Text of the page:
Slowly emerging from the thick brush a handsome eight-point buck moves out into the clearing. It is late afternoon, and as the scorching South Texas heat finally begins to relent the deer are starting to move. But lingering back at the edge of the brush is a much more impressive set of antlers.
Leisurely chewing his cud, the wide, heavy horned buck surveys the clearing and decides not to move out into the open and disappears back into the thorny chaparral.
Nearby, a doe with twin fawns moves thru the dry grass. It has been a difficult year for whitetail deer, but many does in deep South Texas have somehow managed to raise young despite extremely dry conditions.
Twins are not uncommon, and by this time of year most fawns are a couple of months old and those that have survived are quite capable of scampering away from would be predators.
As dry as it is in southernmost Texas, conditions are not as parched as many other parts of the state, and the bucks are sporting respectable antlers.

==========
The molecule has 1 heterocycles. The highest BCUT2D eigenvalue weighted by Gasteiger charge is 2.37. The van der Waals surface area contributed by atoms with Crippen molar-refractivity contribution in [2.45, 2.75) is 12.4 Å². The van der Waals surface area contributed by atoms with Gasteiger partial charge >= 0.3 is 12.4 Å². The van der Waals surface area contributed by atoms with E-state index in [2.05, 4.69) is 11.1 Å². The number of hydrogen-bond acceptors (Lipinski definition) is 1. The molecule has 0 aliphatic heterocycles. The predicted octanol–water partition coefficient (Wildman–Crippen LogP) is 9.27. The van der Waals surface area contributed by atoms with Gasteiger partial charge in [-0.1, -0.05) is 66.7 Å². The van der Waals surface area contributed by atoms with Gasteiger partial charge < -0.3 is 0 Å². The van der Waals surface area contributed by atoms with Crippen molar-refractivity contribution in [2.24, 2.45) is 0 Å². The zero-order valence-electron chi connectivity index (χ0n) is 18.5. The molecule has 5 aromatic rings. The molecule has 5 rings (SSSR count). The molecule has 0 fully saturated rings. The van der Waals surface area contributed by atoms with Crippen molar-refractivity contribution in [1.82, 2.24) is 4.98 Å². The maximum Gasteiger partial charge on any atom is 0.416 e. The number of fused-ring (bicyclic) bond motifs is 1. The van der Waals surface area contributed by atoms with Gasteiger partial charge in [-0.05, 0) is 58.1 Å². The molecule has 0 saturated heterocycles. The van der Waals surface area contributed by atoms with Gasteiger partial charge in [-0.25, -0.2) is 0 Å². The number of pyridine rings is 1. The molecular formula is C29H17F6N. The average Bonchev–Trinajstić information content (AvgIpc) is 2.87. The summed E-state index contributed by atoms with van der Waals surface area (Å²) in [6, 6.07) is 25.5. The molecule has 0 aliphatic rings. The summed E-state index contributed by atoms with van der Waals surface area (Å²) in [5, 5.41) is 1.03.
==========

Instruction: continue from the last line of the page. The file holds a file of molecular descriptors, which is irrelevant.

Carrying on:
This slender, young ten-point has managed to grow a fine rack despite the lack of abundant natural browse.
Within a couple of weeks, bucks will begin shedding the velvet like sheath covering their newly developed antlers which have been growing since the early spring.
Meanwhile, the big buck has finally emerged from the woods. With an impressive rack and good body weight he has made it through the growing season in good shape.
Now, if we can just get some much needed rain the resilient deer will make it through the rest of the year just fine.